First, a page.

We have created a world in which we define security as the enforcement of borders, exclusion of others, and amassing of weapons. We see this in the estimated $1.8 trillion in military spending last year, a fraction of which would provide dignity and opportunity for the most vulnerable.
We have created a world in which there is growing ethno-nationalism, intolerance, discrimination and violence targeting women, minorities, migrants, refugees and anyone perceived to be different or “other”. Civic space is shrinking; basic rights are under attack; activists and journalists are targeted; misinformation campaigns and hate speech spread like wildfire on social media.
Hate is moving into the mainstream in many countries and regions – liberal democracies and authoritarian states alike. Constitutions founded on pluralism and respect for difference are undermined as different groups and minorities are attacked.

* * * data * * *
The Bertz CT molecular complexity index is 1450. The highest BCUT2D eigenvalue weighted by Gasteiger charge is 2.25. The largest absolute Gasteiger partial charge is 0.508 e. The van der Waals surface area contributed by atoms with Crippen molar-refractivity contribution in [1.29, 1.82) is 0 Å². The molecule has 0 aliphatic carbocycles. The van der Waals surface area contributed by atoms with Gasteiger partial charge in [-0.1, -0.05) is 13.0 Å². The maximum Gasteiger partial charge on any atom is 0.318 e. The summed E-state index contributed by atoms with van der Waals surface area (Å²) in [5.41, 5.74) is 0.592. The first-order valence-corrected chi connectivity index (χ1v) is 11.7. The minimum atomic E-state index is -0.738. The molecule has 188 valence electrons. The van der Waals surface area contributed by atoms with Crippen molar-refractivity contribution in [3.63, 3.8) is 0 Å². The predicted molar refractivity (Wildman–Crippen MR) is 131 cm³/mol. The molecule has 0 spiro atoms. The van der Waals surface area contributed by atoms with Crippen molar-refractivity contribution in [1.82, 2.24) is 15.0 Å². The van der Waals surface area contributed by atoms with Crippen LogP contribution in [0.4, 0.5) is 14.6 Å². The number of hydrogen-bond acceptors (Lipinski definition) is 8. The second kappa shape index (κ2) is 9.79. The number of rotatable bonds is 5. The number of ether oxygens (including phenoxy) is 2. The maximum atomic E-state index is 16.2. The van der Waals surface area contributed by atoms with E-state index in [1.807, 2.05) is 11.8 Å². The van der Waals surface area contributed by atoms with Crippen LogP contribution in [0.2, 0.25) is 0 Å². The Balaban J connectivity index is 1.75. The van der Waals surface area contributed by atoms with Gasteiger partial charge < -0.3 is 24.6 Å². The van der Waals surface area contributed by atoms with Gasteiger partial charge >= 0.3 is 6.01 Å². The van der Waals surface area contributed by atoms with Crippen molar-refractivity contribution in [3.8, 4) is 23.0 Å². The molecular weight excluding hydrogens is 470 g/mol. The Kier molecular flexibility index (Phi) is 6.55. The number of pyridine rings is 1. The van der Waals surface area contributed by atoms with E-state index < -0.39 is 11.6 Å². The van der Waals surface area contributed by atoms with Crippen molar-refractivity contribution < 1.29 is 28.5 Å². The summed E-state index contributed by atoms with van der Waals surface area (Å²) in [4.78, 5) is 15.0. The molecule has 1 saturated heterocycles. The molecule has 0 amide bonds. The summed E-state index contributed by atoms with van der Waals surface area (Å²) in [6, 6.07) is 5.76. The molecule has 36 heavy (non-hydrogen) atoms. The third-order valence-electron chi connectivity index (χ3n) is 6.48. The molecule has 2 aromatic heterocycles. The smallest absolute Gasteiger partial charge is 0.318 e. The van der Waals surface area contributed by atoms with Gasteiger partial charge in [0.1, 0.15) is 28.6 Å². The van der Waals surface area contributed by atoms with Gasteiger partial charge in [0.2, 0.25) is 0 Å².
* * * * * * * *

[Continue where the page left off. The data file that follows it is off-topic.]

Access to information is curated individually, so that we are living atomized lives, in our own echo chambers, where news and advertising reflect and reinforce our presumed perspective on the world. Unless we ourselves choose to seek out others, we may not be exposed to alternative viewpoints and arguments that challenge our beliefs.
Attacks on places of worship are some of the most egregious examples of a lack of respect for each other and for our common humanity, and they are rising. In the past few months alone, we have seen horrific attacks on mosques in New Zealand, on churches in Sri Lanka and on synagogues in the United States.
Record numbers of people are on the move around the world, fleeing conflict, drought, poverty and lack of opportunity. At the same time, refugees and migrants are attacked both physically, and rhetorically, with false narratives that link them with terrorism and scapegoat them for many of society’s ills.